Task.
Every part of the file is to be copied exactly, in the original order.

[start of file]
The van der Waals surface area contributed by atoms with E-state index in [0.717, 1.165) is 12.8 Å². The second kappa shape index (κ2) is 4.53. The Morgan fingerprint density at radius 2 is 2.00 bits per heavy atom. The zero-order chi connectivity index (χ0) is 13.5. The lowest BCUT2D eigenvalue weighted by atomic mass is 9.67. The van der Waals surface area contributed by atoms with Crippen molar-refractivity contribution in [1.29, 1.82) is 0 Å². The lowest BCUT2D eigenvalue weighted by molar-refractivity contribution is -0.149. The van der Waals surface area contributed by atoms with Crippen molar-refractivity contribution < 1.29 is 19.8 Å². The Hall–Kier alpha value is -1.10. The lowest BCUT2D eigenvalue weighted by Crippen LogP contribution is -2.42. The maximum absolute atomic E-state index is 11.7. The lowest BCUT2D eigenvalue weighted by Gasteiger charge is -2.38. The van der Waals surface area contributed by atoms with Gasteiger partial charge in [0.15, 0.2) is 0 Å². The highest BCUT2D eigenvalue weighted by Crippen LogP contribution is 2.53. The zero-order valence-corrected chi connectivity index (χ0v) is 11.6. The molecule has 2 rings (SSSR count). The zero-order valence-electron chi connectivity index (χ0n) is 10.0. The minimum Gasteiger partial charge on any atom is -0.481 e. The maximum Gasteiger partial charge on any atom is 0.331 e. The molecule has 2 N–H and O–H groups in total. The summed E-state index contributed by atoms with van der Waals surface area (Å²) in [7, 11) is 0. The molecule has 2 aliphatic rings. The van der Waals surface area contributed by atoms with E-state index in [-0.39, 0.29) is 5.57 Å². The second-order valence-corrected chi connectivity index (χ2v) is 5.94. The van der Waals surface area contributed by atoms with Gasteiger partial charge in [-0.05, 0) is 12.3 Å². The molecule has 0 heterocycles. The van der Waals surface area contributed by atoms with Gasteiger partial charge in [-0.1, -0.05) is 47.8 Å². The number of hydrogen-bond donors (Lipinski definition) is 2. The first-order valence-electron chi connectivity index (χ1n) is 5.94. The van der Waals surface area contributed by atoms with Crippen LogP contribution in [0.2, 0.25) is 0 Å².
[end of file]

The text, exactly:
The van der Waals surface area contributed by atoms with E-state index in [0.717, 1.165) is 12.8 Å². The second kappa shape index (κ2) is 4.53. The Morgan fingerprint density at radius 2 is 2.00 bits per heavy atom. The zero-order chi connectivity index (χ0) is 13.5. The lowest BCUT2D eigenvalue weighted by atomic mass is 9.67. The van der Waals surface area contributed by atoms with Crippen molar-refractivity contribution in [1.29, 1.82) is 0 Å². The lowest BCUT2D eigenvalue weighted by molar-refractivity contribution is -0.149. The van der Waals surface area contributed by atoms with Crippen molar-refractivity contribution < 1.29 is 19.8 Å². The Hall–Kier alpha value is -1.10. The lowest BCUT2D eigenvalue weighted by Crippen LogP contribution is -2.42. The maximum absolute atomic E-state index is 11.7. The lowest BCUT2D eigenvalue weighted by Gasteiger charge is -2.38. The van der Waals surface area contributed by atoms with Gasteiger partial charge in [0.15, 0.2) is 0 Å². The highest BCUT2D eigenvalue weighted by Crippen LogP contribution is 2.53. The zero-order valence-corrected chi connectivity index (χ0v) is 11.6. The molecule has 2 rings (SSSR count). The zero-order valence-electron chi connectivity index (χ0n) is 10.0. The minimum Gasteiger partial charge on any atom is -0.481 e. The maximum Gasteiger partial charge on any atom is 0.331 e. The molecule has 2 N–H and O–H groups in total. The summed E-state index contributed by atoms with van der Waals surface area (Å²) in [7, 11) is 0. The molecule has 2 aliphatic rings. The van der Waals surface area contributed by atoms with E-state index in [-0.39, 0.29) is 5.57 Å². The second-order valence-corrected chi connectivity index (χ2v) is 5.94. The van der Waals surface area contributed by atoms with Gasteiger partial charge in [-0.05, 0) is 12.3 Å². The molecule has 0 heterocycles. The van der Waals surface area contributed by atoms with Gasteiger partial charge in [-0.1, -0.05) is 47.8 Å². The number of hydrogen-bond donors (Lipinski definition) is 2. The first-order valence-electron chi connectivity index (χ1n) is 5.94. The van der Waals surface area contributed by atoms with Crippen LogP contribution in [0.2, 0.25) is 0 Å².